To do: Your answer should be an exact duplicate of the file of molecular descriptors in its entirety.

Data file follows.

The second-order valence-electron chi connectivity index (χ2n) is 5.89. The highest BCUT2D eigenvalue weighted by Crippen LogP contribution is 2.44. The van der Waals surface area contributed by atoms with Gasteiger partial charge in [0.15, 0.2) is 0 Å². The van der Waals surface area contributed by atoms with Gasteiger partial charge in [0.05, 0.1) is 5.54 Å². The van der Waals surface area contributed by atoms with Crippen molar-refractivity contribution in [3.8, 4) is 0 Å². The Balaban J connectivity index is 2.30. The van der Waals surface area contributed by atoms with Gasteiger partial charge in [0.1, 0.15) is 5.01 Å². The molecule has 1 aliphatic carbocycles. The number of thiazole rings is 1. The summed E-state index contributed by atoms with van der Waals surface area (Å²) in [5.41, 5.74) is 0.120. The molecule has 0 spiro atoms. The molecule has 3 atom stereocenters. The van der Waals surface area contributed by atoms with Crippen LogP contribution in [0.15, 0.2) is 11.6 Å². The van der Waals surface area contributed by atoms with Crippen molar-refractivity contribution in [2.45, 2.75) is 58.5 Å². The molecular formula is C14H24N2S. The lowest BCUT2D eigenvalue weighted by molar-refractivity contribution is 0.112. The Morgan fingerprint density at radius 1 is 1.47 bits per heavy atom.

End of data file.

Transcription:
The second-order valence-electron chi connectivity index (χ2n) is 5.89. The highest BCUT2D eigenvalue weighted by Crippen LogP contribution is 2.44. The van der Waals surface area contributed by atoms with Gasteiger partial charge in [0.15, 0.2) is 0 Å². The van der Waals surface area contributed by atoms with Gasteiger partial charge in [0.05, 0.1) is 5.54 Å². The van der Waals surface area contributed by atoms with Crippen molar-refractivity contribution in [3.8, 4) is 0 Å². The Balaban J connectivity index is 2.30. The van der Waals surface area contributed by atoms with Gasteiger partial charge in [0.1, 0.15) is 5.01 Å². The molecule has 1 aliphatic carbocycles. The number of thiazole rings is 1. The summed E-state index contributed by atoms with van der Waals surface area (Å²) in [5.41, 5.74) is 0.120. The molecule has 0 spiro atoms. The molecule has 3 atom stereocenters. The van der Waals surface area contributed by atoms with Crippen LogP contribution in [0.15, 0.2) is 11.6 Å². The van der Waals surface area contributed by atoms with Crippen molar-refractivity contribution in [2.45, 2.75) is 58.5 Å². The molecular formula is C14H24N2S. The lowest BCUT2D eigenvalue weighted by molar-refractivity contribution is 0.112. The Morgan fingerprint density at radius 1 is 1.47 bits per heavy atom.